ADA likely to protect COVID long-haulers, Biden says

On July 26, 2021, President Biden announced that individuals with long COVID (referred to as COVID long-haulers) could be protected under several federal civil rights laws, including the Americans With Disabilities Act (ADA).

While some individuals fully recover from COVID, others experience debilitating symptoms that last long after first developing COVID-19 (long COVID), including extreme fatigue, shortness of breath, chest pain tightness, and brain fog.

The U.S. Department of Justice and the U.S. Department of Health and Human Services issued joint guidance on this issue explaining that long COVID can be a disability under Titles II (state and local government) and III (public accommodations) of the Americans with Disabilities Act , Section 504 of the Rehabilitation Act of 1973 (Section 504), and Section 1557 of the Patient Protection and Affordable Care Act (Section 1557) if it substantially limits one or more major life activities. The guidance noted that the term “substantially limits” is construed broadly under these laws and should not demand extensive analysis, and provided examples of when long COVID can substantially limit a major life activity:

  • A person with long COVID who has lung damage that causes shortness of breath, fatigue, and related effects is substantially limited in respiratory function, among other major life activities.
  • A person with long COVID who has symptoms of intestinal pain, vomiting, and nausea that have lingered for months is substantially limited in gastrointestinal function, among other major life activities.
  • A person with long COVID who experiences memory lapses and “brain fog” is substantially limited in brain function, concentrating, and/or thinking.

The guidance clarified that long COVID is not always a disability and that an individualized assessment is necessary to determine whether a person’s long COVID condition, or any of its symptoms, substantially limits a major life activity. Notwithstanding this clarification, if an employee suffering from long COVID appears to be struggling and/or requests an accommodation, employers should err on the side of caution and engage in the interactive process to see whether they can provide the employee with a reasonable accommodation without causing undue hardship.

Overview of the governments’ ‘Consultation on sexual harassment in the workplace: government response’

The UK government’s long awaited response to its 2018 consultation on sexual harassment in the workplace has now been published. In this update, we look at the findings made and what may be coming down the line for employers as a result.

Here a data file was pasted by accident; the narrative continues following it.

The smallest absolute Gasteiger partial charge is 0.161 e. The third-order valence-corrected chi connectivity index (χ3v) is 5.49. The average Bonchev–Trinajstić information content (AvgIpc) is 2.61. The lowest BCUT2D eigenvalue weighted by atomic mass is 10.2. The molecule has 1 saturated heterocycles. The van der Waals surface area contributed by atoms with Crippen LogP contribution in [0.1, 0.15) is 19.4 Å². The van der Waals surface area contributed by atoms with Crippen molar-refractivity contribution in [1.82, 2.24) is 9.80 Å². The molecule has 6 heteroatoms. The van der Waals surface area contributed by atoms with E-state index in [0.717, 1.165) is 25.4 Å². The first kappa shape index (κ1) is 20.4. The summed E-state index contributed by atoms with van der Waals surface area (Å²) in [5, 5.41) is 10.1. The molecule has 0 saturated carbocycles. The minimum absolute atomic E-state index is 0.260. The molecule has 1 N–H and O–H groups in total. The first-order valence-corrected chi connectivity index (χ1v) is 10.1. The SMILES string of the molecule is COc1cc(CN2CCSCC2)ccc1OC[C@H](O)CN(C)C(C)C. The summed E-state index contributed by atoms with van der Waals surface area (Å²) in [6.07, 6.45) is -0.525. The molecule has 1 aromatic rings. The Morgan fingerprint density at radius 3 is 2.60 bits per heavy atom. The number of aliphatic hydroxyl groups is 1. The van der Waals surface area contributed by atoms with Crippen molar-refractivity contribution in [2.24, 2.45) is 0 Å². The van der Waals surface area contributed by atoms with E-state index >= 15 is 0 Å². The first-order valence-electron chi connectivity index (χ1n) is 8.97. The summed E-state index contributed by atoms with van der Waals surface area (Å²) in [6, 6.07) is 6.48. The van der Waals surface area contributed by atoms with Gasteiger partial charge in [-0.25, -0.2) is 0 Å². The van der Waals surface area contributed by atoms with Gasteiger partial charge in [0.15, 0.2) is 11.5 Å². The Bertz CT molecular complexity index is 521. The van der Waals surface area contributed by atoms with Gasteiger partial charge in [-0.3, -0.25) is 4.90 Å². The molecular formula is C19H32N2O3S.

1. Introduction

The 2018 Women and Equalities Select Committee (WESC) report on sexual harassment in the workplace revealed clearly that it was a persistent and important issue, despite the existence of current legal protections. As a result, the government committed to consult on the issue and have produced an official response to the 2018 report.

The government undertook a consultation from 11 July to 2 October 2019, on sexual harassment in the workplace. This consultation took a two-part form, consisting of: 1) a technical consultation with employers on the functionality of the legal framework designed to prevent sexual harassment, and 2) a public questionnaire aimed at gathering insight into the experiences of individuals.

The consultation was designed to explore:

  1. The evidence for the introduction of a mandatory duty on employers to protect workers from harassment and victimization in the workplace
  2. How best to strengthen and clarify the laws in relation to third-party harassment
  3. Whether interns are adequately protected by the Equality Act 2010 (the Act) and the evidence for extending the protections of the Act to volunteers
  4. The views of stakeholders on extending employment tribunal time limits in the Act from 3 months.

Continue Reading

CDC releases new guidance for fully vaccinated individuals as COVID-19 rates continue to climb nationwide

On July 27, 2021, the Centers for Disease Control and Prevention (CDC) updated its COVID-19 guidance. The revised guidance, which has significant implications in the employment context, recommends that fully-vaccinated individuals wear masks in “public indoor settings in areas of substantial or high transmission.” The guidance further recommends that vaccinated persons be tested after a known or suspected COVID-19 exposure. The CDC’s guidance reverses its May 2021 guidance, which advised that fully-vaccinated individuals could generally stop wearing masks and cease social distancing. The CDC’s new guidance comes amidst a recent uptick in COVID-19 cases stemming from the highly-infectious Delta variant and is already complicating employers’ COVID-19 policies and return to work plans.

Updated masking recommendation

The CDC’s revised guidance acknowledges that fully vaccinated individuals can become infected with COVID-19 despite being vaccinated in a “breakthrough” infection. The CDC further acknowledges that, while breakthrough infections “happen in only a small proportion of the people who are fully vaccinated,” individuals with breakthrough infections can spread COVID-19. As a result of these concerns, while not referencing the workplace specifically, the CDC now recommends that all individuals, regardless of vaccination status, wear masks in public indoor settings in areas of substantial or high transmission.